2014 Mini Cooper: A Rear-Facing Convertible Car Seat Fits if You Have the Right Seat
January 26, 2015
The last time I drove our 2014 Mini Cooper, I was delighted to find that my daughter's rear-facing infant seat would fit in the backseat. But that was two months ago, and now I'm dealing with a larger child who rides in a convertible car seat.
For any non-parents out there, convertible seats have a five-point harness and are used from infancy through the preschool years. They are "convertible" in that you can install them front- or rear-facing. Right now, my kid is rear-facing and because of the way you have to angle the seat, this type of installation is very space-intensive. In other words, no more legroom for the front passenger.
After installing my gigantic First Years True Fit C680 SI in our Jeep Cherokee and our Nissan Rogue, I didn't even bother trying to squeeze it into the Mini. It would have been an ordeal even to get that big seat through the door opening. Fortunately, I have a back-up car seat that's a whole lot more compact and it fits well in our 2014 Mini Cooper.
And maybe the best news of all is that I can still fit in the front-passenger seat with the seat installed. I just fit, of course. And I wouldn't ride here for trips longer than 30 minutes, but I do fit, which is cool.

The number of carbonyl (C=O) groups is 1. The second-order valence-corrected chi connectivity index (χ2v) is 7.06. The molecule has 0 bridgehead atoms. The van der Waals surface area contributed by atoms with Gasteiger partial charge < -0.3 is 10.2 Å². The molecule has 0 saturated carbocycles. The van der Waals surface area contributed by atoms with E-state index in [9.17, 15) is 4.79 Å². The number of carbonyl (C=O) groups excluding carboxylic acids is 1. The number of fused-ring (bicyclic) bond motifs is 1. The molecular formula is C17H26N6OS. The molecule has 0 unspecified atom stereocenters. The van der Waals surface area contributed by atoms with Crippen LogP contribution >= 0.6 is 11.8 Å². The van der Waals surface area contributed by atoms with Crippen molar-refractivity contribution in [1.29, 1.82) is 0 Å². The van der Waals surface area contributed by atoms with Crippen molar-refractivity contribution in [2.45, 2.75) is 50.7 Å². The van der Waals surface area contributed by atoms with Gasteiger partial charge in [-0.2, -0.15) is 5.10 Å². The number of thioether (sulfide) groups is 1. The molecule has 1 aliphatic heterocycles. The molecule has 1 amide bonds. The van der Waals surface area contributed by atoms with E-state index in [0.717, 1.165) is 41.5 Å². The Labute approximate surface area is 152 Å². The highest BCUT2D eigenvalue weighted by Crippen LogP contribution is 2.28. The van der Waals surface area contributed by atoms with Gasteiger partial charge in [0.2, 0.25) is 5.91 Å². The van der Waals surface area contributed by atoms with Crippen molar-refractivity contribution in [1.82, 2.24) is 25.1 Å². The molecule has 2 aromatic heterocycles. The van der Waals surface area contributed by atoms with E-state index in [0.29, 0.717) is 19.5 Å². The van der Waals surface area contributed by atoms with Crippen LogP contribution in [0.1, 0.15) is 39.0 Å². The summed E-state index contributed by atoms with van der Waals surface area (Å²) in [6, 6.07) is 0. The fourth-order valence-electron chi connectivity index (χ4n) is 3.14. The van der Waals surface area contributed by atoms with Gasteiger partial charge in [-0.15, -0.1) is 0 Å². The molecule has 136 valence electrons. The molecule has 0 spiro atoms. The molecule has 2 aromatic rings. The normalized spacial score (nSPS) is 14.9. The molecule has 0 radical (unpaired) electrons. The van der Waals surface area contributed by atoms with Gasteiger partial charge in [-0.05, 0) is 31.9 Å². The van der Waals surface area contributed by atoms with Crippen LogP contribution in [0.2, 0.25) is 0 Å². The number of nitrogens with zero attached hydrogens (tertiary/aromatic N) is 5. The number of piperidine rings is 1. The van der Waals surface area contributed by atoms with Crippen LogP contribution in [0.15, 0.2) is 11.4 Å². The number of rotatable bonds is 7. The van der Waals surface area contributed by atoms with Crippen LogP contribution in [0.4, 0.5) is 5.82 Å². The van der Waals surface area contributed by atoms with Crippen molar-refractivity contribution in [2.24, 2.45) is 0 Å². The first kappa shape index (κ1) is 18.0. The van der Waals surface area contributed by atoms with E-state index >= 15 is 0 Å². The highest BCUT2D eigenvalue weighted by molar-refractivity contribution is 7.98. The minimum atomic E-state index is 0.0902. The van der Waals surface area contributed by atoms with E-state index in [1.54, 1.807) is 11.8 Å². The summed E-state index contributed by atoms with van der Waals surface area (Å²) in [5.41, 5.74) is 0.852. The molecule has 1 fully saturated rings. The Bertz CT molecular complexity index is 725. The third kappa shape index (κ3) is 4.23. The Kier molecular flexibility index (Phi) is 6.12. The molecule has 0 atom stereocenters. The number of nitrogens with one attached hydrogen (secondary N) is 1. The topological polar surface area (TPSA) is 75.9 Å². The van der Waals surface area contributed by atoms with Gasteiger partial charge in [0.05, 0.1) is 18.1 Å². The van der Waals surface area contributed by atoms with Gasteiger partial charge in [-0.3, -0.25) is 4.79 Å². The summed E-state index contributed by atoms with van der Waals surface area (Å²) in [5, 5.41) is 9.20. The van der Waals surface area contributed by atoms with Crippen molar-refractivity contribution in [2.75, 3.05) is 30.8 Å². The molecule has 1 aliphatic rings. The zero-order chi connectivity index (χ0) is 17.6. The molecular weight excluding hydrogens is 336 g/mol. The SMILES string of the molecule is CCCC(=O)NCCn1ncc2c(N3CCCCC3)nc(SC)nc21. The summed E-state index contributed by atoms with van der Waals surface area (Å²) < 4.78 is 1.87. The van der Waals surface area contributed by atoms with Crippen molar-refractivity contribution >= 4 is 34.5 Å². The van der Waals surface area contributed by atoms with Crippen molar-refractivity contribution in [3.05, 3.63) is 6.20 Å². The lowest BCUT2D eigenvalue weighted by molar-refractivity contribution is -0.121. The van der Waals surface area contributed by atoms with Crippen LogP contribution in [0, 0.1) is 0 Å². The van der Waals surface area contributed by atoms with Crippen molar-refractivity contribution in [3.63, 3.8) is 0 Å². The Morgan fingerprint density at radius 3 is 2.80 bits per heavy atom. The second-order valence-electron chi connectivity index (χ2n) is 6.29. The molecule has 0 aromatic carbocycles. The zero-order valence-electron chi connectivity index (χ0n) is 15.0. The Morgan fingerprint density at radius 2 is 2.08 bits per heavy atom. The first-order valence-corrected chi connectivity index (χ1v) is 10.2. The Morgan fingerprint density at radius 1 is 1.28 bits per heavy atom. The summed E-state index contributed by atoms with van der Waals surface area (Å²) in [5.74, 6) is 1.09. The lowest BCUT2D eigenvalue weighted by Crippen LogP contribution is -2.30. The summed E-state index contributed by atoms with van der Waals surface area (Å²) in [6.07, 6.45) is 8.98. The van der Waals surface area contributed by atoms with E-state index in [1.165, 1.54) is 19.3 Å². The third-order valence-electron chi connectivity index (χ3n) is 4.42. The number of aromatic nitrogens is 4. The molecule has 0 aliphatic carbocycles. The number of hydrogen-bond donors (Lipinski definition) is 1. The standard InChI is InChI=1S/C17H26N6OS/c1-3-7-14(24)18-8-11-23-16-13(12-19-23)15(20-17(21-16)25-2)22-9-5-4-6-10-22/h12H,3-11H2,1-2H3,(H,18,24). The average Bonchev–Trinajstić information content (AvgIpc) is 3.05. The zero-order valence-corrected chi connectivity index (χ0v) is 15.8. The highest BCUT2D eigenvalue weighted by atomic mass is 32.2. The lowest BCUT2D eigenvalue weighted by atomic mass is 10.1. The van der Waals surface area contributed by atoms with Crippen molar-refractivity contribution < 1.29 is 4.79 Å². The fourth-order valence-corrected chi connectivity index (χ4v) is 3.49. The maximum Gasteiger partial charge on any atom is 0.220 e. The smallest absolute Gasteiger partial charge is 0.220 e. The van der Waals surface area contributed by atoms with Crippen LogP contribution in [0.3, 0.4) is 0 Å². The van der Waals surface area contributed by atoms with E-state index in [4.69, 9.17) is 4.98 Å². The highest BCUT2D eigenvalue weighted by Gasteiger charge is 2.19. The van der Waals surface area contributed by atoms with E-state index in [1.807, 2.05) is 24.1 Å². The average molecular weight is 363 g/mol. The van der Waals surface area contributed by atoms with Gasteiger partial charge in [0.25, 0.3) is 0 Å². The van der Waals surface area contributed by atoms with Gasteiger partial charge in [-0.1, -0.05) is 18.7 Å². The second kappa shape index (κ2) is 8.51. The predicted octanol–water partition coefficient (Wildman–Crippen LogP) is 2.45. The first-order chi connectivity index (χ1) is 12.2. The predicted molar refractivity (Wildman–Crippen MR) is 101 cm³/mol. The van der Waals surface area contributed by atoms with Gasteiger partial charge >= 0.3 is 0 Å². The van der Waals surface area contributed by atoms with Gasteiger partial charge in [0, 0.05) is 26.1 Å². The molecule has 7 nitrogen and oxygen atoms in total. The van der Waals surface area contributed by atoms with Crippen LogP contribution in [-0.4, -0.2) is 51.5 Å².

My back-up convertible seat is a Safety 1st Guide 65. It's made by Dorel Juvenile Group, which is the same team of engineers that designed my kid's Maxi-Cosi Mico infant seat (which I really liked), so even though I only paid $80 before tax, there's some peace of mind to be had there. I bought the seat primarily because I wanted to make sure we had something that would fit in our 2004 Subaru Impreza WRX sedan. Secondarily, I wanted a smaller, lighter seat we could travel with and that wasn't so expensive I'd be sad if the airline baggage handlers threw it around a bit.
Save for its adjustable headrest, it's not a deluxe seat, and it has basic metal LATCH connectors. That said, getting it installed in the 2014 Mini Cooper is difficult only because there's not a lot of space in which to maneuver while you're tightening the LATCH strap and simultaneously compressing the seat. This isn't an operation you'd want to be doing every day or even every week. If I owned the Mini, I would install this seat once and leave it be until I was ready to switch it to forward-facing.
You'll notice that I used a pool noodle to achieve the proper angle. This is nothing to do with the Mini, really, because I think with this seat, you'd need a noodle or a rolled-up towel in pretty much any backseat. Also, as the government notes in its ease of use rating for the Guide 65, routing the LATCH belt through the rear-facing belt path is a real pain if you have larger hands, which I do.
Still, I would certainly recommend this particular convertible car seat to any parent with a 2014 Mini Cooper (or another really small car), simply because it fits quite well. The Combi Coccoro is another tiny-car-friendly seat that comes up on Mini owners' forums. But it's quite a bit more expensive than my Safety 1st seat, so I doubt I'd spend the extra money unless this Mini was my primary baby-transport vehicle and I wanted a prettier car seat.
Erin Riches, Deputy Editor @ 7,117